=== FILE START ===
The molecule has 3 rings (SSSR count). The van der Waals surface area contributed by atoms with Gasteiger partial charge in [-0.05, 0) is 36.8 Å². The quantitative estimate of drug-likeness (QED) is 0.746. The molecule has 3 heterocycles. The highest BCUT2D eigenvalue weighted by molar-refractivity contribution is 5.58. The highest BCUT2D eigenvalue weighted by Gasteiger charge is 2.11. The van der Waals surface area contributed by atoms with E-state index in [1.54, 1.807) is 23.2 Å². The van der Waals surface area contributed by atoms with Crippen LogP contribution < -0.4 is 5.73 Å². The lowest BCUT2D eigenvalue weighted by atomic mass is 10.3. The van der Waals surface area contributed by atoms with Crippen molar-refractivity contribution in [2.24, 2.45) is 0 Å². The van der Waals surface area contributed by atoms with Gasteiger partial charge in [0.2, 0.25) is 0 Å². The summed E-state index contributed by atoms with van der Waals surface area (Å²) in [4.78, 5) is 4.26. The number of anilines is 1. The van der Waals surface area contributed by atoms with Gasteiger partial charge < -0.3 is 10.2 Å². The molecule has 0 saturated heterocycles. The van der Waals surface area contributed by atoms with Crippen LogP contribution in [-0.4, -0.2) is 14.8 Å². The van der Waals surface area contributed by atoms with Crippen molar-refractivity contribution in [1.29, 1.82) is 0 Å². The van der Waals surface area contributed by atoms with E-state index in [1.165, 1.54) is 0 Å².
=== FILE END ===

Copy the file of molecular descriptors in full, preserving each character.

The molecule has 3 rings (SSSR count). The van der Waals surface area contributed by atoms with Gasteiger partial charge in [-0.05, 0) is 36.8 Å². The quantitative estimate of drug-likeness (QED) is 0.746. The molecule has 3 heterocycles. The highest BCUT2D eigenvalue weighted by molar-refractivity contribution is 5.58. The highest BCUT2D eigenvalue weighted by Gasteiger charge is 2.11. The van der Waals surface area contributed by atoms with E-state index in [1.54, 1.807) is 23.2 Å². The van der Waals surface area contributed by atoms with Crippen LogP contribution < -0.4 is 5.73 Å². The lowest BCUT2D eigenvalue weighted by atomic mass is 10.3. The van der Waals surface area contributed by atoms with Crippen molar-refractivity contribution in [2.24, 2.45) is 0 Å². The van der Waals surface area contributed by atoms with Gasteiger partial charge in [0.2, 0.25) is 0 Å². The summed E-state index contributed by atoms with van der Waals surface area (Å²) in [4.78, 5) is 4.26. The number of anilines is 1. The van der Waals surface area contributed by atoms with Gasteiger partial charge < -0.3 is 10.2 Å². The molecule has 0 saturated heterocycles. The van der Waals surface area contributed by atoms with Crippen LogP contribution in [-0.4, -0.2) is 14.8 Å². The van der Waals surface area contributed by atoms with Crippen molar-refractivity contribution in [1.29, 1.82) is 0 Å². The van der Waals surface area contributed by atoms with E-state index in [1.165, 1.54) is 0 Å².